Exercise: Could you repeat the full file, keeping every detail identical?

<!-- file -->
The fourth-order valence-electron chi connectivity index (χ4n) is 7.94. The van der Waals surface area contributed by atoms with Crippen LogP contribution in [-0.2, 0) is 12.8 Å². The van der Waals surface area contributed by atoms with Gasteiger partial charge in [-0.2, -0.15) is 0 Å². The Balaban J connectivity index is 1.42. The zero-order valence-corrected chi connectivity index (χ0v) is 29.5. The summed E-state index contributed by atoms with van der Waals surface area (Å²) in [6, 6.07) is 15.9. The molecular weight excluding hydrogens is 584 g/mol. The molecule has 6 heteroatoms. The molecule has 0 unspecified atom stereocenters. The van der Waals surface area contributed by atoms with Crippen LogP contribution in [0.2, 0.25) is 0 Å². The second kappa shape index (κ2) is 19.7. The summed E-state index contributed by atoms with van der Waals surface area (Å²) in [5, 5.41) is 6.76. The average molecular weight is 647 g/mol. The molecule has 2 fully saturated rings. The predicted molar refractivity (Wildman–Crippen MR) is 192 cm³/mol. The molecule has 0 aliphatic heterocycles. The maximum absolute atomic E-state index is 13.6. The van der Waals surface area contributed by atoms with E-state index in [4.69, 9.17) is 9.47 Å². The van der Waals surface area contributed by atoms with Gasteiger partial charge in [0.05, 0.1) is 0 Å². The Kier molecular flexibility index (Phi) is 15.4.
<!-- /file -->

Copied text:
The fourth-order valence-electron chi connectivity index (χ4n) is 7.94. The van der Waals surface area contributed by atoms with Crippen LogP contribution in [-0.2, 0) is 12.8 Å². The van der Waals surface area contributed by atoms with Gasteiger partial charge in [-0.2, -0.15) is 0 Å². The Balaban J connectivity index is 1.42. The zero-order valence-corrected chi connectivity index (χ0v) is 29.5. The summed E-state index contributed by atoms with van der Waals surface area (Å²) in [6, 6.07) is 15.9. The molecular weight excluding hydrogens is 584 g/mol. The molecule has 6 heteroatoms. The molecule has 0 unspecified atom stereocenters. The van der Waals surface area contributed by atoms with Crippen LogP contribution in [0.2, 0.25) is 0 Å². The second kappa shape index (κ2) is 19.7. The summed E-state index contributed by atoms with van der Waals surface area (Å²) in [5, 5.41) is 6.76. The average molecular weight is 647 g/mol. The molecule has 2 fully saturated rings. The predicted molar refractivity (Wildman–Crippen MR) is 192 cm³/mol. The molecule has 0 aliphatic heterocycles. The maximum absolute atomic E-state index is 13.6. The van der Waals surface area contributed by atoms with E-state index in [4.69, 9.17) is 9.47 Å². The van der Waals surface area contributed by atoms with Gasteiger partial charge in [0.05, 0.1) is 0 Å². The Kier molecular flexibility index (Phi) is 15.4.